Macmillan's accession was in fact of the utmost importance to the ' Reformed Presbyterians.' Their isolation originated in a lay movement of dissatisfaction with the revolution settlement of presbyterianism, at which the covenants were ignored, and until 1706 they met only as 'fellowship societies.' Since the death of James Renwick [q. v.] in 1688, and the defection of their three remaining ministers, Shields, Linning, and Boyd in 1689, they had waited and 'prayed patiently until the Lord should send them a pastor,' and Macmillan was the first ordained minister who associated himself with them. He was shortly joined by John M'Neil, a licentiate. To confirm the faith of members and give a public testimony of their principles, the covenants were solemnly renewed on Auchensaugh Hill in Lanarkshire in 1712. Having finally thrown in his lot with the 'Society people,' Macmillan laboured among them with indefatigable zeal, traversing the country and gathering converts. An attempt made to induce Ebenezer Erskine [q. v.] to unite with the reformed presbyterians when he seceded from the established church in 1733 was not successful, but the sect grew, and in 1743 Macmillan was joined by Thomas Nairn, minister of Abbotshall, Fifeshire. Whereunon they together erected a 'Reformed Presbytery' at Braehead, Carnwath, 1 Aug. 1743, and ordained new ministers, one of whom, John Cuthbertson, was despatched to support the cause in Pennsylvania. The 'Reformed Presbytery' was, however, unable to preserve its integrity, and 'divided' in July 1753 'upon a question relating to the extent of Christ's death' (see The True State of the Difference between the Reformed Presbytery and some Brethren who lately deserted them, Edinburgh, 1763). Macmillan died at Broomhill, in the parish of Bothwell, on Saturday, 1 Dec. 1763, 'in the greatest serenity and perfect exercise of his intellectuals to the very end' (Observations on a Wolf in Sheepskin . . . to which is subjoined an Account of the Last Words of the Rev. Mr. J. M'M. on his Deathbed, Edinburgh, 1763). An inscription on his monument at Broomhill describes him as 'first minister to the United Societies in Scotland, adhering at the Revolution to the whole covenanted Reformation attained to between 1638 and 1649. A son John was ordained by the 'Reformed Presbytery,' and became minister at Glasgow.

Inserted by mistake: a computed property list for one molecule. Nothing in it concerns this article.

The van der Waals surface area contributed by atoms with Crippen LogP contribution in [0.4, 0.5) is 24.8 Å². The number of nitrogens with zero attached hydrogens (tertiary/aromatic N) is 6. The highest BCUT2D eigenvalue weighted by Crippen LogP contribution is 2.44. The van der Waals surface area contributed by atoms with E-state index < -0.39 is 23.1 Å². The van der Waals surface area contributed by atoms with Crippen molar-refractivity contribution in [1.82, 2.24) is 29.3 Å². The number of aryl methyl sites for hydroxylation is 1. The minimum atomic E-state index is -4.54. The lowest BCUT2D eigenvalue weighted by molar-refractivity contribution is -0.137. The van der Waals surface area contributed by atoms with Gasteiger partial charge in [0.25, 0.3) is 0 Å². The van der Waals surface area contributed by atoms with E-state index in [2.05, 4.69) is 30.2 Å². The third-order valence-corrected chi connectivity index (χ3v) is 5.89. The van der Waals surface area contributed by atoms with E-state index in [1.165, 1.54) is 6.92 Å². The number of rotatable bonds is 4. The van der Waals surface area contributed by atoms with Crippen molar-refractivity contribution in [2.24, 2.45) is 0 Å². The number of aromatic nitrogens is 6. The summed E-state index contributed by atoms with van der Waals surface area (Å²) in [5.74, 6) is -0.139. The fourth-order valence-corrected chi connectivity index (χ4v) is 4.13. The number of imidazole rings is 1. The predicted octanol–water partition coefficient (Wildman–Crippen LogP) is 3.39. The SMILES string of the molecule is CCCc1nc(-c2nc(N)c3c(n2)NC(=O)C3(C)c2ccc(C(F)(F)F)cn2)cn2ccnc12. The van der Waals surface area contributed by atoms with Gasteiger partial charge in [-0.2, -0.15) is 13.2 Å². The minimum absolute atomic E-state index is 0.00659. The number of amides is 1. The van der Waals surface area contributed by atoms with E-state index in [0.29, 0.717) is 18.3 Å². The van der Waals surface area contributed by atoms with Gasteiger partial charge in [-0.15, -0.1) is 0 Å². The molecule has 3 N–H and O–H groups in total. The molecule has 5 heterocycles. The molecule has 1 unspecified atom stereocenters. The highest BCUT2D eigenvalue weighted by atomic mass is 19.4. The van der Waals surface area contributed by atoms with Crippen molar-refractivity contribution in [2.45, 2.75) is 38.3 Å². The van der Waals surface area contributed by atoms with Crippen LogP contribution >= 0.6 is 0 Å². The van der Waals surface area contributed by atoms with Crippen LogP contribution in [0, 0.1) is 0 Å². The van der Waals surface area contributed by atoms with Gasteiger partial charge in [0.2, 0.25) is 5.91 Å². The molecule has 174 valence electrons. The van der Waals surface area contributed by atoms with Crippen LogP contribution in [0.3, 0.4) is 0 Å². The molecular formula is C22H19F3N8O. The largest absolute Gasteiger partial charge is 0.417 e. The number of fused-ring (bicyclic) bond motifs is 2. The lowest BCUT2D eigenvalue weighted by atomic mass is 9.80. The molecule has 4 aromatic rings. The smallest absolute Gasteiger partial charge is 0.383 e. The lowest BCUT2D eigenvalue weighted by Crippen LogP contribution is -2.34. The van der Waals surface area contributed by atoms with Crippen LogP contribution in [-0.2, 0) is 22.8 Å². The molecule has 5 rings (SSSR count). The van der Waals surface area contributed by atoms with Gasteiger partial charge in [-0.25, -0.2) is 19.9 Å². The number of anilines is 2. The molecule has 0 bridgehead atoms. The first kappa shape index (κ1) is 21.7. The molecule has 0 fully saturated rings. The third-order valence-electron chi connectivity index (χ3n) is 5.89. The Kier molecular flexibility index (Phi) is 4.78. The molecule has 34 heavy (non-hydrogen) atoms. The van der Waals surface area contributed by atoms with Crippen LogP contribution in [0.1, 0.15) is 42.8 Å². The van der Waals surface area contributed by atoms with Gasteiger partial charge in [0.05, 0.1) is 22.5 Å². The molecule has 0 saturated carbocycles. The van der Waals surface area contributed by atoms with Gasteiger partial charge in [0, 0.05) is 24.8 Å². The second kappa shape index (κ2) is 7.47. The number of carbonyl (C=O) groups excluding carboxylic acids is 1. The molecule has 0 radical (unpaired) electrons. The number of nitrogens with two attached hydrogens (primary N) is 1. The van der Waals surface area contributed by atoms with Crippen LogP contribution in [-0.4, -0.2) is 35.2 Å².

[Hew Scott's Fasti, pt. ii. pp. 698–9; Mackenzie's Galloway, ii. 309–16; Scots Mag. 1853, p. 627; Wodrow's Analecta, 1842; A True Narrative of the Proceedings of the Presbyterie of Kirkcudbright examined and found false, Edinburgh, 1705; Blunt's Dict. of Sects, s.v. 'Cameronians;' Chambers's Caledonia, iii. 323; Act, Declaration, and Testimony for our Covenanted Reformation, Edinb. 1777, pp. 51–2; Acts of Assembly, ed. 1843, esp. 30 March 1704 and 17 May 1717; art. by A. Symington in The Religions of the World, 1877; The Testimony of the Reformed Presbyterian Church, 1866, pp. 124–6; M'Clintock and Strong's Cyclopaedia, under 'Presbyterian Churches;' Advocates' Library Cat. iv. 361, 718; Brit. Mus. Cat.; information from the Rev. A. Gordon and the Rev. J. A. Chancellor of Belfast.]